Doctor Who: The Stone Rose

'What? It can't be that bad, can it? You've not been robbin' it or something? Or you been seeing one of the girls in the gift shop and you don't wanna tell me about it?" He frowned a no, but still looked sheepish. "Come on Mickey. Spit it out" Peter said. Mickey put back his shoulders, attempting a bit of bravado. "Well..I've been doing this volunteer stuff. You know, kids and that."


You've not been robbin' it or something?

In other words:

You haven't been robbing it or something?

As a representation of speech, an apostrophe is often used to replace one or more letters of a word. It's especially common to see it used to replace the g in the -ing form of verbs: robbin', goin', seein', tryin', cryin', and so on.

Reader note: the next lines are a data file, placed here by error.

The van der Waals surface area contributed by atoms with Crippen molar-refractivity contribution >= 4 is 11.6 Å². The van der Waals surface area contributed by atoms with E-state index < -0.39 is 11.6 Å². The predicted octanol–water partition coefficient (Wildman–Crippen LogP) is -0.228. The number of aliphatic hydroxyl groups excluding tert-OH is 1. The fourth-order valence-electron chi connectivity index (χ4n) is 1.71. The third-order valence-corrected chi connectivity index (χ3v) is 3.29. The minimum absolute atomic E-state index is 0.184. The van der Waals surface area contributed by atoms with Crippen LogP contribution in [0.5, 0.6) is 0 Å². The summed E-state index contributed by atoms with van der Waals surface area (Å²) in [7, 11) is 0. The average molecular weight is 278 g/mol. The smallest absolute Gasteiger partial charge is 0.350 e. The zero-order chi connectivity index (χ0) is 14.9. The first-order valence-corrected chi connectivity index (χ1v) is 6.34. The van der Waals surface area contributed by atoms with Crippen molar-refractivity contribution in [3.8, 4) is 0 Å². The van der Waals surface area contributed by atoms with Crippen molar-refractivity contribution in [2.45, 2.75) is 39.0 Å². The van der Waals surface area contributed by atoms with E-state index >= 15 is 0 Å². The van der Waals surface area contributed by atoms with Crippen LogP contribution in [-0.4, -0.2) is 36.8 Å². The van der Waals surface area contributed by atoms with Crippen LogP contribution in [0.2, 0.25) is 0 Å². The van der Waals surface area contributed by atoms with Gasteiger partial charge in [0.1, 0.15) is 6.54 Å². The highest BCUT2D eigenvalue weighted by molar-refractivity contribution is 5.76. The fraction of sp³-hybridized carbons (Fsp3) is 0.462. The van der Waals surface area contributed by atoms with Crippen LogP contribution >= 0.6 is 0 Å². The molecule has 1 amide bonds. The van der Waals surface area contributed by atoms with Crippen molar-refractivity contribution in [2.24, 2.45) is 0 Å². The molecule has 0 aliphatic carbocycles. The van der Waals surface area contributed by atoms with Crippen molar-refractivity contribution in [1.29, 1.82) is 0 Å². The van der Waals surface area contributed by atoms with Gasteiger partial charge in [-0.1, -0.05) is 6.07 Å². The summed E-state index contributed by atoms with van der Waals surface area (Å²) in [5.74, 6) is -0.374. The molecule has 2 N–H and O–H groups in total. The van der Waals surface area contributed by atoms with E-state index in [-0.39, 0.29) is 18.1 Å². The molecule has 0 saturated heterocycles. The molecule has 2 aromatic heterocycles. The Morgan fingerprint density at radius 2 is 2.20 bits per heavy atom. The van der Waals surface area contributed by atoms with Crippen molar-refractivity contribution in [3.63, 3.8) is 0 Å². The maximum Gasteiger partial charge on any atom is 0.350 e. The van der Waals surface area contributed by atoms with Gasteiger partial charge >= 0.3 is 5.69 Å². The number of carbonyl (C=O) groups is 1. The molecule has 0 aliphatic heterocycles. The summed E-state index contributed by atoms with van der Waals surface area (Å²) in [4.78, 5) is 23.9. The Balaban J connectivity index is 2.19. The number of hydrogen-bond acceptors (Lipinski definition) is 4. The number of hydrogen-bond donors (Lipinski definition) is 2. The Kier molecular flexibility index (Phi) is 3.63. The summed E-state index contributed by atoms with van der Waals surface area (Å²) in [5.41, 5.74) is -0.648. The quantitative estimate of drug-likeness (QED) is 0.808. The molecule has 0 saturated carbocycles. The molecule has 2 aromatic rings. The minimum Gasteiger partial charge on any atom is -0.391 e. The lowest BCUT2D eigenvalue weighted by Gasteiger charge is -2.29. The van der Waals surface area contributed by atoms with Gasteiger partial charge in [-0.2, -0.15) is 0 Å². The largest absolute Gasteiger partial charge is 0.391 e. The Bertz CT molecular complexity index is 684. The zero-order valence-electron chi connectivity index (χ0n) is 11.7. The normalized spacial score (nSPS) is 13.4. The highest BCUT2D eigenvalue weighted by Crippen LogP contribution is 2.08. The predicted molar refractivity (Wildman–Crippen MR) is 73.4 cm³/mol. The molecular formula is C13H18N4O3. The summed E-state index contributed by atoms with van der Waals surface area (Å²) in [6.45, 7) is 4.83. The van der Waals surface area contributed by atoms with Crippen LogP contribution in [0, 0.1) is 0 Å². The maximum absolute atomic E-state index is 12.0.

| improve this answer | |
  • I see. But I don't see an apostrophe is much more save-labour than a 'g'. – Administrator Jun 30 '18 at 2:24
  • 2
    @zhang You're right, it isn't. But it's easier to pronounce the word without the g. Writing it with an apostrophe is just an attempt to transcribe what's been spoken into words. (It's a visual representation of what's said.) – Jason Bassford Jun 30 '18 at 2:39

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